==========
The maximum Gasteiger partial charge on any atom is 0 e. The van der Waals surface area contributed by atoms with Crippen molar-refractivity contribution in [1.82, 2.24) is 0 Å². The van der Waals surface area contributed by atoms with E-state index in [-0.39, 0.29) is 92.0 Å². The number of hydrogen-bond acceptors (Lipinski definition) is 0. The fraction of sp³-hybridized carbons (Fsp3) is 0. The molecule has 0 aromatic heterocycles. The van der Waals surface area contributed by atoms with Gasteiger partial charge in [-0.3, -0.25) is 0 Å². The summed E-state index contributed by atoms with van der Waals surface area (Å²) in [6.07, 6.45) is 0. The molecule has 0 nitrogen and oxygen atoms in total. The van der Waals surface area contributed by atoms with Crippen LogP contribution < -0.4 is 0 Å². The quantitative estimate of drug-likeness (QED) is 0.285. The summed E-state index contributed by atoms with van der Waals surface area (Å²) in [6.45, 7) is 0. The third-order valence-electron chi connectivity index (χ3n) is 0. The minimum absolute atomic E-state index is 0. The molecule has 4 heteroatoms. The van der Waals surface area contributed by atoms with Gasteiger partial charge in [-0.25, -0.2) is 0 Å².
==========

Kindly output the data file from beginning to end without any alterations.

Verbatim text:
The maximum Gasteiger partial charge on any atom is 0 e. The van der Waals surface area contributed by atoms with Crippen molar-refractivity contribution in [1.82, 2.24) is 0 Å². The van der Waals surface area contributed by atoms with E-state index in [-0.39, 0.29) is 92.0 Å². The number of hydrogen-bond acceptors (Lipinski definition) is 0. The fraction of sp³-hybridized carbons (Fsp3) is 0. The molecule has 0 aromatic heterocycles. The van der Waals surface area contributed by atoms with Gasteiger partial charge in [-0.3, -0.25) is 0 Å². The summed E-state index contributed by atoms with van der Waals surface area (Å²) in [6.07, 6.45) is 0. The molecule has 0 nitrogen and oxygen atoms in total. The van der Waals surface area contributed by atoms with Crippen LogP contribution < -0.4 is 0 Å². The quantitative estimate of drug-likeness (QED) is 0.285. The summed E-state index contributed by atoms with van der Waals surface area (Å²) in [6.45, 7) is 0. The third-order valence-electron chi connectivity index (χ3n) is 0. The minimum absolute atomic E-state index is 0. The molecule has 4 heteroatoms. The van der Waals surface area contributed by atoms with Gasteiger partial charge in [-0.25, -0.2) is 0 Å².